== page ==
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Frank M Shurman Collection

Identifier: AR 25219

Scope and Content Note

This collection documents the life and memorable experiences of Frank M. Shurman. The papers of this collection are largely comprised of personal correspondence, but additionally include clippings, notes, unpublished manuscripts of Frank Shurman's writing, official and legal papers, and a handful of photographs of friends or family members.

Following the events of World War II and the Holocaust, Frank Shurman promoted the reconciliation of German Jews and gentiles, and was awarded the German Bundesverdienstkreuz (Federal Cross of Merit) for his efforts; his work and attitude towards reconciliation is seen in several areas of this collection. In Series I, such material primarily consists of the papers from his work in World War II, when Shurman worked with German prisoners of war. These reports include his memorandum to superior officers regarding the shifting attitudes of the POWs. In addition, a photocopy of the certificate Shurman received for the Bundesverdienstkreuz is also present in the folder of "Other Papers". His obituary and curriculum vitae in Series I also mention this award. Several folders of correspondence from Series II document Shurman's reconciliation efforts. Primary among these is the folder of correspondence mentioning the awarding of the Bundesverdienstkreuz. The folder of letters from the Army Service Forces contains letters from commanding officers commending Shurman on his fairness in his work with POWs. In addition, some letters from the 1940s include his recommendation to members of the War Department regarding the rebuilding of Germany in addition to a postcard from a former POW.

Frank Shurman's own personal experiences of Kristallnacht and Buchenwald as well as the Holocaust in general are frequently encountered in this collection. His personal experiences are documented most prominently in Series IV: Writings and Scrapbooks. Among the papers of this series is a description of his time in Buchenwald and a German translation of his memoir All Our Hope are You [ME 598]. A folder of copies of correspondence with Dotty Hamilton, who is largely featured in this memoir, is present in Series II. The correspondence between Gerhard Löffler and Frank Shurman (Series II and Series IV) also mentions this time period. The scrapbooks of this collection also hold material on the Holocaust in general as well as the fate of the Schürmann family. Material on the Holocaust and Kristallnacht in general, especially in the town of Hildesheim, will be found in Series V.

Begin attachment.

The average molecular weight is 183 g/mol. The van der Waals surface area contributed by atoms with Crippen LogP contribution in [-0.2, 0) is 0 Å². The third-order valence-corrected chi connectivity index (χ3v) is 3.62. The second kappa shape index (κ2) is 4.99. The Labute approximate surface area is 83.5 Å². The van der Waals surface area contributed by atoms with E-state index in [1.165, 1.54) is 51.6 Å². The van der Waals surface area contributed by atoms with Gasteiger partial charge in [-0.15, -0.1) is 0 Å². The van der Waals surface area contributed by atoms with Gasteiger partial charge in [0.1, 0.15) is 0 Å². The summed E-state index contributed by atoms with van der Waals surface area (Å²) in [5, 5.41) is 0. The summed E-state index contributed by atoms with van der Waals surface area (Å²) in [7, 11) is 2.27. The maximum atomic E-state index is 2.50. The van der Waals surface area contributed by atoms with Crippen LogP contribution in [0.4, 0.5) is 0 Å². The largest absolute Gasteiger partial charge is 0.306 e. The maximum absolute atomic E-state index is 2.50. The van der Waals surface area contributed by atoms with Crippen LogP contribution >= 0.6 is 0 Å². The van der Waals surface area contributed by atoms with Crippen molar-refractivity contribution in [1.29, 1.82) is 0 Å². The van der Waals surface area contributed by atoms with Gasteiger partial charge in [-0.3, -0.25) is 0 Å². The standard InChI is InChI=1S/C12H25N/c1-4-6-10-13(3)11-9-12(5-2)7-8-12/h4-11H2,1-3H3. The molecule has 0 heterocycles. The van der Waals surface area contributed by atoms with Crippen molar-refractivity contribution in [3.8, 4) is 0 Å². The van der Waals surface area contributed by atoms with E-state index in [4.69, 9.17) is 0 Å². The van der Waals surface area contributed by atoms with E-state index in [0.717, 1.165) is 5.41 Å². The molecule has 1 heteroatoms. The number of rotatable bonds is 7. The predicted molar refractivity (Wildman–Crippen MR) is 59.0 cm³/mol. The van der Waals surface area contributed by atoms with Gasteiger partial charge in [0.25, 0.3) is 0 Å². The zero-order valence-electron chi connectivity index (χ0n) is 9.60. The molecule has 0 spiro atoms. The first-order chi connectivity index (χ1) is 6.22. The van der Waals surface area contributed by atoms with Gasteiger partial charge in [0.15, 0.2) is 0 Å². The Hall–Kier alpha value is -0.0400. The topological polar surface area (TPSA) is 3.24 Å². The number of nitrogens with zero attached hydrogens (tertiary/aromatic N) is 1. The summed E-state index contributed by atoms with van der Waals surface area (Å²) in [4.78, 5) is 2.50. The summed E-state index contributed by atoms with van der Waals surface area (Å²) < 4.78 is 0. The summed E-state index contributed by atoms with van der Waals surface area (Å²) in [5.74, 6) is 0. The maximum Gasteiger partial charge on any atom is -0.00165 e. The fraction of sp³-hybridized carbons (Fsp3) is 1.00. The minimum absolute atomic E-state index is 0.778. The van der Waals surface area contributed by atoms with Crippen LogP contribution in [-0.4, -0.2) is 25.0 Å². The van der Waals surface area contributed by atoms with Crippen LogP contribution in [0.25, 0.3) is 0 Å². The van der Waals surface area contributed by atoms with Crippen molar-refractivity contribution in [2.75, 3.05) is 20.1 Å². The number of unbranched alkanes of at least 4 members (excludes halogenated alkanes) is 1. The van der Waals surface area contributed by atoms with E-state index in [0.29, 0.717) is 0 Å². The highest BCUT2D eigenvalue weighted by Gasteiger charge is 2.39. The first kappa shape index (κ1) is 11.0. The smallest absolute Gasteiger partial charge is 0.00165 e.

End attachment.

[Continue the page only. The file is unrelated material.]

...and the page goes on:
Papers on Schürmann/ Shurman family members are also present in this collection, in addition to the previously mentioned scrapbook on the family in Series IV. Correspondence between Frank Shurman and his father Willy as well as a few letters of his father are located in Series II. A very small amount of correspondence between Frank Shurman and his siblings is also located in this series. Most of the papers relating to the family will be found in Series III. The documents of this series include notes on the family genealogy, papers of individual family members, a few papers relating to immigration, and English translations of correspondence of the family members of Albert Schürmann, who were unable to escape Nazi Germany.

There is some material in this collection regarding the Deutscher Vortrupp, the German-Jewish nationalistic organization founded by Hans-Joachim Schoeps to which Frank Shurman belonged. In the folder of Objects there is a pin with a the stylized letters DV that may have been a membership pin for the Deutscher Vortrupp. Among the folder of correspondence from the early 1930s in Series II, Subseries 2 is a copy of the response from the offices of the Wehrmacht to Frank Shurman's request to volunteer for the military in spite of his Jewish heritage, an act undertaken by all the members of the Deutscher Vortrupp. In addition, Shurman's early correspondence with Gerhard Löffler, found in Series II and Series IV, often discusses the organization and includes the traditional Deutscher Vortrupp closing: "Bereit für Deutschland." (Ready for Germany). Some clippings on Hans-Joachim Schoeps as well as his son and father, will be found in Series V.


  • 1908-1992
  • Majority of material found within 1970s-1990s


Language of Materials

The collection is in English and German.

Access Restrictions

Open to researchers.

Access Information

Collection is digitized. Follow the links in the Container List to access the digitized materials.

Collection is microfilmed (MF 997).

Readers may access the collection by visiting the Lillian Goldman Reading Room at the Center for Jewish History. We recommend reserving the collection in advance; please visit the LBI Online Catalog and click on the "Request" button.